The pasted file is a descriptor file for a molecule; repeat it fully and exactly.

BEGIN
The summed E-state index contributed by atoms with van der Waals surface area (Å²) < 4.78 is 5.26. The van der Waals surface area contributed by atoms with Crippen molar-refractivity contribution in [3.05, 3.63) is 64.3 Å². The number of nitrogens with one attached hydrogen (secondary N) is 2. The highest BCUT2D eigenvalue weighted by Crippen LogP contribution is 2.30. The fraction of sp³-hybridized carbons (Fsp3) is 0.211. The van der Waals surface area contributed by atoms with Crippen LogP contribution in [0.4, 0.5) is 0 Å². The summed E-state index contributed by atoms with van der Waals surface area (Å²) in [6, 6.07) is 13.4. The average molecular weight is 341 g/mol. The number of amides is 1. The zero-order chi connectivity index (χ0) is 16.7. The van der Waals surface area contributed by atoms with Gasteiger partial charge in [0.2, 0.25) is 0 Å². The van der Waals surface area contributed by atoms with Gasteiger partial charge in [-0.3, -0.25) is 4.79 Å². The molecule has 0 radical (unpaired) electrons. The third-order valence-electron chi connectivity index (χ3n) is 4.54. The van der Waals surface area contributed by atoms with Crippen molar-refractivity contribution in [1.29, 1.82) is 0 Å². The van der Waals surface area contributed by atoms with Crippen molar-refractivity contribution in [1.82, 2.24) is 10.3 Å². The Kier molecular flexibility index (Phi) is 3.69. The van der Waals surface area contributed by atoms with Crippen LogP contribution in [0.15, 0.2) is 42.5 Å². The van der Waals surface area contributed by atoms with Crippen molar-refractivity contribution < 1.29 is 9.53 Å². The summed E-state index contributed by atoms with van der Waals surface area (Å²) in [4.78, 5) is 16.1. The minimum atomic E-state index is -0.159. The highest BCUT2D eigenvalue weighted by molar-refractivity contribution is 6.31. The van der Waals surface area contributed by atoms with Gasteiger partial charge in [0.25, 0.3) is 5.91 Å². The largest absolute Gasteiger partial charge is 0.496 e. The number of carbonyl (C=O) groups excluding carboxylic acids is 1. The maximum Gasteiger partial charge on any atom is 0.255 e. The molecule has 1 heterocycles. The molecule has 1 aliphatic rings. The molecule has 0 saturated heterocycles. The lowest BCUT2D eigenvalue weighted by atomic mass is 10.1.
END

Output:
The summed E-state index contributed by atoms with van der Waals surface area (Å²) < 4.78 is 5.26. The van der Waals surface area contributed by atoms with Crippen molar-refractivity contribution in [3.05, 3.63) is 64.3 Å². The number of nitrogens with one attached hydrogen (secondary N) is 2. The highest BCUT2D eigenvalue weighted by Crippen LogP contribution is 2.30. The fraction of sp³-hybridized carbons (Fsp3) is 0.211. The van der Waals surface area contributed by atoms with Crippen LogP contribution in [0.4, 0.5) is 0 Å². The summed E-state index contributed by atoms with van der Waals surface area (Å²) in [6, 6.07) is 13.4. The average molecular weight is 341 g/mol. The number of amides is 1. The zero-order chi connectivity index (χ0) is 16.7. The van der Waals surface area contributed by atoms with Gasteiger partial charge in [0.2, 0.25) is 0 Å². The van der Waals surface area contributed by atoms with Gasteiger partial charge in [-0.3, -0.25) is 4.79 Å². The molecule has 0 radical (unpaired) electrons. The third-order valence-electron chi connectivity index (χ3n) is 4.54. The van der Waals surface area contributed by atoms with Crippen molar-refractivity contribution in [1.29, 1.82) is 0 Å². The van der Waals surface area contributed by atoms with Crippen molar-refractivity contribution in [1.82, 2.24) is 10.3 Å². The Kier molecular flexibility index (Phi) is 3.69. The van der Waals surface area contributed by atoms with Crippen LogP contribution in [0.15, 0.2) is 42.5 Å². The van der Waals surface area contributed by atoms with Crippen molar-refractivity contribution < 1.29 is 9.53 Å². The summed E-state index contributed by atoms with van der Waals surface area (Å²) in [4.78, 5) is 16.1. The minimum atomic E-state index is -0.159. The highest BCUT2D eigenvalue weighted by molar-refractivity contribution is 6.31. The van der Waals surface area contributed by atoms with Gasteiger partial charge in [0.25, 0.3) is 5.91 Å². The largest absolute Gasteiger partial charge is 0.496 e. The number of carbonyl (C=O) groups excluding carboxylic acids is 1. The maximum Gasteiger partial charge on any atom is 0.255 e. The molecule has 1 heterocycles. The molecule has 1 aliphatic rings. The molecule has 0 saturated heterocycles. The lowest BCUT2D eigenvalue weighted by atomic mass is 10.1.